First Aid – Changes to Management of Burns

The recommended First Aid Treatment for Burns has recently been updated by our awarding body – Qualsafe Awards.

This change follows advice from The British Burns Association and Faculty of Pre-Hospital Care.

Each year, approximately 13,000 burns injuries require hospital attention across England & Wales. This has been gradually increasing year on year through the first decade of this century.

Burns patients form a significant group of trauma patients cared for by first aiders.

Burn Cooling

Cool running water has been demonstrated to the most effective method of burn cooling and has beneficial effects on burn healing outcome. The optimal duration of burn cooling has now increased to 20 minutes. Durations of cool water application shorter than 20 minutes have a limited effect on improved burn healing outcomes. Cool water temperatures should be less than 20°C, with optimal healing benefit achieved with water approximately 12°C. Ice water (<8°C) should be avoided, due to increased tissue necrosis.

Water should preferably be drinkable to reduce risk of wound infection, non-pottable water should be avoided for burn cooling.

For effective cooling to be performed, fluid volumes ranging between 20 – 120 litres of water may be required and at rates of application of at least, 1 – 1.5 L per minute to the burn area(s).

Whilst burn cooling is effective up to three hours after injury, it should be applied as rapidly as possible, ideally within 10 minutes. Cooling should only be delayed or omitted in circumstances of immediate life threat or severe trauma complications.

All jewellery and clothing covering the burnt areas should be removed. If any material is adherent to the skin it should be left in situ, however cooling should continue undeterred.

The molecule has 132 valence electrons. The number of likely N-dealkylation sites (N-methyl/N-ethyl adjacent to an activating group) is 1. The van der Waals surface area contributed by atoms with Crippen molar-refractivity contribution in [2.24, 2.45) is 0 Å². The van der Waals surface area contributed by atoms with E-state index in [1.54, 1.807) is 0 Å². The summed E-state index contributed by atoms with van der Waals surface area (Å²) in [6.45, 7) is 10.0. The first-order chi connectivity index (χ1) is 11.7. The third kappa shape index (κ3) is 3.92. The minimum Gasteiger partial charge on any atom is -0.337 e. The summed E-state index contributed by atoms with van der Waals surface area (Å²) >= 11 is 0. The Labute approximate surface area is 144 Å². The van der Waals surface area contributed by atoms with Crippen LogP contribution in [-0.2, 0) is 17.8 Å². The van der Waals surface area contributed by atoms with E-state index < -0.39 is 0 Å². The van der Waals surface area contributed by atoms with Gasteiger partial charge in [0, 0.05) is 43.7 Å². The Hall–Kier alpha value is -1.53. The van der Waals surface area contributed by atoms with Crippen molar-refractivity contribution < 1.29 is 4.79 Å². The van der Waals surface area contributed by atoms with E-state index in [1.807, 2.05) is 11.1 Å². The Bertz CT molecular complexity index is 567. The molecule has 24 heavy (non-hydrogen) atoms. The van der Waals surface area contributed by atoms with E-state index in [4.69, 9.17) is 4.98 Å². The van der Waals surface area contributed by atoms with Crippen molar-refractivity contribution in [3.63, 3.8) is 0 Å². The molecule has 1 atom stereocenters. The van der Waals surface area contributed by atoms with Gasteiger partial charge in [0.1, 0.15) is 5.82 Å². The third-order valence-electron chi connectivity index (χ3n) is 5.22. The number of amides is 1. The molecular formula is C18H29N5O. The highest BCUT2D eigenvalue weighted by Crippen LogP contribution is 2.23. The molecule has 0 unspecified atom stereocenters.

Burn cooling appears not to directly contribute to patient hypothermia. However, burn cooling treatment should be attentively monitored during the pre-hospital phase of care and measures instigated to actively warm patients to avoid hypothermia.

Burn Dressings

Burn wounds should be dressed with loosely applied polyvinyl chloride dressings (cling film), in order to aid with wound hygiene. Cling film should be laid over the wound and not applied in a completely circumferential manner, to avoid a constrictive effect. If cling film is not available, wounds may be dressed with clean damp cloth or non-adherent dressings.

The use of hydrogel dressings is not recommended. Evidence demonstrating the efficacy of hydrogels for burn cooling when compared to water is limited. Cooling temperatures to aid healing are not sufficiently achieved and such dressings need to remain uncovered to allow air movement for cooling.

The above advice is taken from the following source:

The Management of Burns in Pre – Hospital Trauma Care Consensus

available to download here:burns-consensus-2019 (2)

Essential 6 Ltd strongly recommends that you attend a practical training course in First Aid and one that leads to a regulated qualification. We are increasingly seeing customers move to fully regulated qualifications providing assurance and quality control. A selection of our fully regulated First Aid Courses can be found here.

Essential 6 Ltd provides this information as guidance only and not liable for any diagnosis made or actions taken based on this information.

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